Colby Rasmus' Latest Ailment Highlights Toronto Blue Jays' Need For Real Grass At Rogers Centre

By Thom Tsang
Joe Nicholson-USA TODAY Sports

In what way does it make sense for a sports franchise to consistently put their multi-million dollar investments at risk because of inferior technology in their home field?

That’s a question that the Toronto Blue Jays and their fan base have been asking for quite some time now, and while the short answer is “as long as they share a house with about sports franchise owned by same company”, that the bluebirds now have an inflated payroll (and several long-term commitments to that will keep it up) makes that question more pertinent than it’s been in some time.

Simply put, the AstroTurf is doing the team no favours.

Even if new shortstop Jose Reyes did not have his near-catastrophic ankle injury in the season, it would have been hard to imagine that his legs would have withstood a full season of wear and tear at home without needing some time off the field. The fake grass certainly didn’t help Melky Cabrera‘s balky hamstrings, and he’s now out for the season with a knee injury.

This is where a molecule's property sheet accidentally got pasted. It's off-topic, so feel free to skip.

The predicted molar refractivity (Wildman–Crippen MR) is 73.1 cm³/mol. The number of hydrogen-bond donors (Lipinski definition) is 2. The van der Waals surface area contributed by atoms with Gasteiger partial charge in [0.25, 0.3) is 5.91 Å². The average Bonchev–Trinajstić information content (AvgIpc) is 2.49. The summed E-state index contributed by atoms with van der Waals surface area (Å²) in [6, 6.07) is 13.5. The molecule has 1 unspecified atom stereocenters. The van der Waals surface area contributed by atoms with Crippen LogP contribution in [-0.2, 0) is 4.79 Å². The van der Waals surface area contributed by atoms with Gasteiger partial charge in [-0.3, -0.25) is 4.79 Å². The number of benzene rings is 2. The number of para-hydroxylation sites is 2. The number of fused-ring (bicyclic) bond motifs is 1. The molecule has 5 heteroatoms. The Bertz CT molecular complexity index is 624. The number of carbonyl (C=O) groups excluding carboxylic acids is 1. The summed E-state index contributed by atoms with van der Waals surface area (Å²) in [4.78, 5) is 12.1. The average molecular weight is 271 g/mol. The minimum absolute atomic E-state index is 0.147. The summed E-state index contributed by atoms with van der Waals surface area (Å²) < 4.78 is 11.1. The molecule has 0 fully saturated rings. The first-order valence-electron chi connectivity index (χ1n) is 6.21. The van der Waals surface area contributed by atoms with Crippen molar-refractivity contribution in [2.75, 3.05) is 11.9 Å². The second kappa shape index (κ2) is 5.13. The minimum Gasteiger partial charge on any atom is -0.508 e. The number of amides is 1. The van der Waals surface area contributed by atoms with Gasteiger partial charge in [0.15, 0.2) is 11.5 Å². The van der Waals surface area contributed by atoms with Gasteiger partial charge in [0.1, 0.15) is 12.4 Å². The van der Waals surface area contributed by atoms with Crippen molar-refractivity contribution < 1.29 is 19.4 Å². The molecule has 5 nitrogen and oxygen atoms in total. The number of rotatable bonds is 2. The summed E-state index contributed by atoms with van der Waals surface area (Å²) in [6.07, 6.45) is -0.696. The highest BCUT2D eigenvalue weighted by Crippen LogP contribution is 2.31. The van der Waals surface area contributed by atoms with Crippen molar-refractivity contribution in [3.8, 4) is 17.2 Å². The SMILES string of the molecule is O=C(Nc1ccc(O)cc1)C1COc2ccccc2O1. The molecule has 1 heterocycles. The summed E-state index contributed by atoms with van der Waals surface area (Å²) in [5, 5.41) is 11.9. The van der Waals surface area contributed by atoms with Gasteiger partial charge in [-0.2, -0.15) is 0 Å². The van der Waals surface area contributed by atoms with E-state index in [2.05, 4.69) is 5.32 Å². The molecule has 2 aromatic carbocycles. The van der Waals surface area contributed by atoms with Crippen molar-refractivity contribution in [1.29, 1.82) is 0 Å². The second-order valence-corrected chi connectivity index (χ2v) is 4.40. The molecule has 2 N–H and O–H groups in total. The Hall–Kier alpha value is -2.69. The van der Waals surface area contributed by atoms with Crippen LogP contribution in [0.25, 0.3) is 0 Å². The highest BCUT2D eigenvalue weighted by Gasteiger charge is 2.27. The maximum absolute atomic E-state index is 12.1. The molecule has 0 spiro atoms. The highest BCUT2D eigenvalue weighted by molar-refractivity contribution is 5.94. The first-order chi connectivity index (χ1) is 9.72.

The latest known victim is outfielder Colby Rasmus, who was out of the lineup for Sunday’s contest due to what the team is calling ‘general body soreness’ — which is to say that he’s banged up.

However, the interesting minor detail about this particular ailment is that it doesn’t stem from the oblique injury that put him out of action for 29 games. Instead, as he told Gregor Chisholm of, his day-to-day status is caused directly by “playing on the AstroTurf at Rogers Centre following a prolonged absence from the field.”

Now, you might not necessarily say that the playing surface was the cause of the other lower-body injuries that the team has seen over the course of the season, but that doesn’t exactly leave much to the imagination, yes?

The fact is that with every game that the Blue Jays continue to play on the turf at the Rogers Centre, they are putting their players at greater risk of injury — just ask Vladimir Guerrero about it. It’s unfortunate that it’s taken this long to get the plans to an accelerated stage, but the fact is that money is a pretty big motivator for the Blue Jays’ owners, and if it takes potentially million of dollars worth of lost games due to injury to get it done, so be it.

Though it won’t exactly help the current core of the Blue Jays like Rasmus, 2018 — when the Toronto Argos are basically set to leave the arena — just can’t come soon enough.

Thom is an MLB writer for Follow him on Twitter @BlueJaysRant, or add him to your network on Google

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